By Arturo R. García
The advocacy group Eradicating Offensive Native Mascotry (EONM), which has been involved in the ongoing campaign against the Washington, D.C. football team’s name, posted some disturbing footage last week of two Native Americans being accosted and forcibly restrained by members of the San Francisco Police Department?
Their apparent crime? Asking a baseball fan to show some sensitivity.
According to EONM, Kimball Bighorse and April Negrette were at the San Francisco Giants’ “Native American Heritage Night” on June 24 when they were told about one fan wearing a fake “headdress” to the game.
“I thought, ‘Oh, no,'” Negrette said in a radio interview with United Native Americans Executive Director Quanah Parker Brightman. “So I turn and look, and it’s this guy in a fake plastic war bonnet. Blue, red crap store feathers, all of that.”
Bighorse wrote in a separate statement that he and Negrette, along with an unidentified third Native fan in their group, went to talk to the man about the offensive garment:
My role was mostly to protect the young woman as she spoke her mind very forcefully, and even tearfully, and I talked to the fans too, in a firm but peaceful way. The other man snuck up behind the fans and took away the warbonnet, and it ended up in the young woman’s possession. The fans were actually apologetic and offered to give it to her. Except then they also justified it since they said it belonged to a friend in their party who was Native American.
The young woman was dissatisfied with that and proceeded to speak with the Native man, and we both tried to explain to them that that didn’t make it ok. He eventually said he was Choctaw, and I asked where he got the warbonnet, and he said online. Nothing more really happened, except the owner did yell for April to return his headdress, and we eventually agreed to leave. I don’t actually know what became of the headdress. Security had gathered by that point and the police were in the back behind the bleachers.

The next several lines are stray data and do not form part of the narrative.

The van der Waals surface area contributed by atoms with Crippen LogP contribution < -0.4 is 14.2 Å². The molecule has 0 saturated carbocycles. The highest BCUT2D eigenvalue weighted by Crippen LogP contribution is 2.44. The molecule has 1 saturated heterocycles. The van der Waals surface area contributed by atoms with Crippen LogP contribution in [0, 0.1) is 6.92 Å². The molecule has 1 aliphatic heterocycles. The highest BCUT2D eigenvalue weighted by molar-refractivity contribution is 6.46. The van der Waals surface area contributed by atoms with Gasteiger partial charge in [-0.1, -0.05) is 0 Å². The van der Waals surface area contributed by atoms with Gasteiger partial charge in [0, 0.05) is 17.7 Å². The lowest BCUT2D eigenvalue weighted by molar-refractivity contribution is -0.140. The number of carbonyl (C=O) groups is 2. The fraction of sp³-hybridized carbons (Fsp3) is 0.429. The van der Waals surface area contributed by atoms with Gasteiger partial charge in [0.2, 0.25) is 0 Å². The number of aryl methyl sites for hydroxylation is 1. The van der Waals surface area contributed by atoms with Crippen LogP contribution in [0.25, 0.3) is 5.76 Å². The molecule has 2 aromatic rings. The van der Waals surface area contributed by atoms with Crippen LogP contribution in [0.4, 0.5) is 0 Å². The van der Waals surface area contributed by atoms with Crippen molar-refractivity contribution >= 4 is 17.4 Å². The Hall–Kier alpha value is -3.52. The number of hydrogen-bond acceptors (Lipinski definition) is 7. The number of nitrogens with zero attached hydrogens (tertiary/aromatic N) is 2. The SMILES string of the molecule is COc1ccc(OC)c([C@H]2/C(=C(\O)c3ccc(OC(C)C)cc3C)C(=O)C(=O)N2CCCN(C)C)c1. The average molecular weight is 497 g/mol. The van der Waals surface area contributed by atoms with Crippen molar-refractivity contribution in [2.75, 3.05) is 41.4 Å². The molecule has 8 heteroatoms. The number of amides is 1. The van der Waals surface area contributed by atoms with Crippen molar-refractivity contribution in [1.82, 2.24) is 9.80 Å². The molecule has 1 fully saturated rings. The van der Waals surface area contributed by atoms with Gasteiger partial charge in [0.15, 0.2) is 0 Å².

The officers, identified as D. Reyes and Cotter, took Bighorse’s ID and ticket to the game and refused to return them, even as they asked that he, Negrette and their group leave the ballpark because of “unruly behavior.”
As Negrette told Brightman:
After the police had escorted us from the bleachers out back to the food stands they were yelling at me, “Give me the headdress! Give me the headdress!” and I didn’t want to give it back to them because the man had given it to me so the way I saw it it was mine now.
Well, an officer grabbed it from my hands and another officer grabbed it, too, because it was kind of long and they forcibly ripped it from me. I even had little feathers in my hands still after he pulled it and I was just so mad and crying and this officer kept saying, “You need to go, you need to go. If you’re not going to go willingly then we’ll make you go.”
The footage above shows two officers restraining Negrette by the arms and taking her out of the ballpark, while Bighorse, recording the incident on his phone, is pushed down by a officer he identifies as Cotter. Police subsequently tried to take his phone from him while allegedly claiming he was resisting. But the video shows that neither Bighorse nor Negrette are resisting the officers.
The two were subsequently “detained” out of the station, Bighorse wrote, due to the “private property owners [issuing] a citizens’ arrest.” Both were patted down, but Negrette told Brightman that, despite asking for a female officer to pat her down, that Cotter put his hands down the front and back of her pants.
“It seems like with Native issues, whenever there’s a rule that could oppress us, it’s over-enforced, and they have to kind of dial it back in a court,” Bighorse said in the interview. “But whenever there’s a rule that could protect us, it’s always not enforced or under-enforced.”
Brightman’s interview with Negrette and Bighorse can be heard in its entirety below.